British racing will continue to contract and lose owners unless it urgently addresses its financial weaknesses, the chief executive of the Racing Owners Association says.
Richard Wayman, writing on the association wesbsite, said figures published recently in the International Federation of Horseracing Authorities annual report clearly illustrated the biggest challenge facing British racing.
The authority calculated prize-money as a percentage of keep and training costs in 47 racing nations.
“From a British perspective, it makes very sorry reading,” Wayman said.
“In fact, there are only five countries – Austria, Belgium, Denmark, Serbia and Switzerland – in which, using this measure, owners fare worse than here.”
A table shows British racing tailing off from the rest of the field, behind neighbours France, Italy, Germany and Ireland, he said.
“The fact that the British owner recovers, on average, just £21 for every £100 that they spend on keeping a horse in training confirms what we already know: the finances of owning a racehorse in Britain don’t stack up. The fact that you don’t have to travel far to enjoy a significant improvement in financial returns explains why a growing number of British owners are increasing their racing interests elsewhere.”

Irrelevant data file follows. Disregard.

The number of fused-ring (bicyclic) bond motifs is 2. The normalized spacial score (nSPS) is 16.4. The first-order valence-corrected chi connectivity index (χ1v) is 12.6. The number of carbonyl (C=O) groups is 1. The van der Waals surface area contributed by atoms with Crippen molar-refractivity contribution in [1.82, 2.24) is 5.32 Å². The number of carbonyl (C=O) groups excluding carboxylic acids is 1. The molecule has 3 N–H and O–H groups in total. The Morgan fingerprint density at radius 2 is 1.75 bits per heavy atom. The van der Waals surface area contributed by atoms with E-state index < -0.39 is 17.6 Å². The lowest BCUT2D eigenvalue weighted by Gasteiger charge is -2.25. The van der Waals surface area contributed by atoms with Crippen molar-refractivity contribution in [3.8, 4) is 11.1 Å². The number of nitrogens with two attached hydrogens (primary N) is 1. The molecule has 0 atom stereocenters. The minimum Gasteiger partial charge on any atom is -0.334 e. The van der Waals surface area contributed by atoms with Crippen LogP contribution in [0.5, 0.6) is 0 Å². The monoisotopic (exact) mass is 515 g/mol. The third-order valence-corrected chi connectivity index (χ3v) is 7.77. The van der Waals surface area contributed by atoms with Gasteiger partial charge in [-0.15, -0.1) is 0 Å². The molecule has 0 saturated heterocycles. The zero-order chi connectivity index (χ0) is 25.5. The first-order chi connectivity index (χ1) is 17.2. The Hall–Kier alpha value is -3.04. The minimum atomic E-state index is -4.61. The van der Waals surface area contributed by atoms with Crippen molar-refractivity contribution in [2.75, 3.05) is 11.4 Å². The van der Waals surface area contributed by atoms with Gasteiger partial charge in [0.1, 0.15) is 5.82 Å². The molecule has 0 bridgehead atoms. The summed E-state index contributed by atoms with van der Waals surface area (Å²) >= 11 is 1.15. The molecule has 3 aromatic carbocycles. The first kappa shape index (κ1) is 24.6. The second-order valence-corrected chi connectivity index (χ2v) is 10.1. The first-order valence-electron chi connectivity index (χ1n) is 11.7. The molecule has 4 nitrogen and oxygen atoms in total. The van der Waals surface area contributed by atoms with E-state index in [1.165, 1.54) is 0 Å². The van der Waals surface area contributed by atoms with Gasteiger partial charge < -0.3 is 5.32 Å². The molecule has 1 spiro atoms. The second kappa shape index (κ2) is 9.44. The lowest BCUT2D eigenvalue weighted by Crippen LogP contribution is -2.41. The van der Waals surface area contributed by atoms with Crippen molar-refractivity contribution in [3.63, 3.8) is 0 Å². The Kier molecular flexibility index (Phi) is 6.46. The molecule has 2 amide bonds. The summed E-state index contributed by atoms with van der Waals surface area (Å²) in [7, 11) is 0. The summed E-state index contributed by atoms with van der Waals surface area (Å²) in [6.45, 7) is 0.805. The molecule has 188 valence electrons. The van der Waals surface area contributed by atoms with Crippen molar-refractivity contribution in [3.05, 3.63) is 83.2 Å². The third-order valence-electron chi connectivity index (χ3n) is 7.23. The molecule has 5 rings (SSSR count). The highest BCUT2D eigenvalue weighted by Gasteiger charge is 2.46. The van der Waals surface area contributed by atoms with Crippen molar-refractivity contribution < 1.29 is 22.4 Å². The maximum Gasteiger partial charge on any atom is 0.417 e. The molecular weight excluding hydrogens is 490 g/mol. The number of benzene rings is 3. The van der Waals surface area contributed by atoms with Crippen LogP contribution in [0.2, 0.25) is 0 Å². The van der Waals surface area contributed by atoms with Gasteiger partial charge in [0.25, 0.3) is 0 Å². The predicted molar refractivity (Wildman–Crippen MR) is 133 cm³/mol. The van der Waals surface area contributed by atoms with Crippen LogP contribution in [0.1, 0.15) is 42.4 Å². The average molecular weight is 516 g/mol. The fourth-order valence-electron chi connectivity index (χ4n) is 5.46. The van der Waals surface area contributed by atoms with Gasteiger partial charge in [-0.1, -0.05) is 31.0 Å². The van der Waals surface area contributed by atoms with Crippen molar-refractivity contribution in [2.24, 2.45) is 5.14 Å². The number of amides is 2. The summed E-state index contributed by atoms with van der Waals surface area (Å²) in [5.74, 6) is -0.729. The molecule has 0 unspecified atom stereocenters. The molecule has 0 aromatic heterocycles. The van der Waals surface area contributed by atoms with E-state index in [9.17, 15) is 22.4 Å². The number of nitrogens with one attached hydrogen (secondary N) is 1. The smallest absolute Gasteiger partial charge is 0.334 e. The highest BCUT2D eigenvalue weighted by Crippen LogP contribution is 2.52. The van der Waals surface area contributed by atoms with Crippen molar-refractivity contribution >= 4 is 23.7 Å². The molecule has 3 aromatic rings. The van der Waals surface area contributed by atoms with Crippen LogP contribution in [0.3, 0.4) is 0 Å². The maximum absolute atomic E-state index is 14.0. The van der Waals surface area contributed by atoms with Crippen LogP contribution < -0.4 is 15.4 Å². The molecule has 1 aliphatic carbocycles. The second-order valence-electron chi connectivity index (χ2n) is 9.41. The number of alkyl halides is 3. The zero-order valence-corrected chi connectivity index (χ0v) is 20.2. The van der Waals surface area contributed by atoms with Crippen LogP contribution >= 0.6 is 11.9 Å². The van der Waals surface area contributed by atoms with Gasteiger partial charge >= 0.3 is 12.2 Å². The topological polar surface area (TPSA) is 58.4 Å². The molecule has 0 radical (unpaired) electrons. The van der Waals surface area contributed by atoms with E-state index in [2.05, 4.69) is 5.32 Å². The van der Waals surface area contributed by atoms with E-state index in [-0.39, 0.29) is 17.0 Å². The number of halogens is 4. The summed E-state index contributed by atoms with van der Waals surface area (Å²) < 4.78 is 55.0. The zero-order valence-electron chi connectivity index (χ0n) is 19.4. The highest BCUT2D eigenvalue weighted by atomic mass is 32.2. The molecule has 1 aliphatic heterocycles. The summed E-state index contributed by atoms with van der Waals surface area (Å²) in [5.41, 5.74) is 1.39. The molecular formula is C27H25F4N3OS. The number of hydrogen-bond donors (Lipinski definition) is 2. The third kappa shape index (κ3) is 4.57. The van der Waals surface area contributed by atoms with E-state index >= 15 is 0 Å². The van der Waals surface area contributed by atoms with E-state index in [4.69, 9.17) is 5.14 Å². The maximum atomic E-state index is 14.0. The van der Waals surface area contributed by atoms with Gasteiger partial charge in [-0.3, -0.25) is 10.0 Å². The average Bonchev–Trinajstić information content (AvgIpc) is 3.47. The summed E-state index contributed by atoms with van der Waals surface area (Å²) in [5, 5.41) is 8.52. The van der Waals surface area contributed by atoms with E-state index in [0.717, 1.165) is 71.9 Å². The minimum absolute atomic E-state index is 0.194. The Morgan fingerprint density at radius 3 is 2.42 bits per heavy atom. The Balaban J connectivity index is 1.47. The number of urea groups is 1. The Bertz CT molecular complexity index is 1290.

Wayman stressed it was not all “doom and gloom”, acknowledging that the quality of racing and facilities at many British racecourses were second to none.
“However, unless British racing urgently addresses its financial weaknesses, the industry will continue to contract as owners reduce their interests or even leave the sport entirely.”
Wayman noted that prize-money fell below £94m last year for the first time since 2003.
“Whilst there is some cause to be optimistic, the reality is that British racing will need to find significantly more improvement if it is going to claw its way out of racing’s prize-money relegation zone.”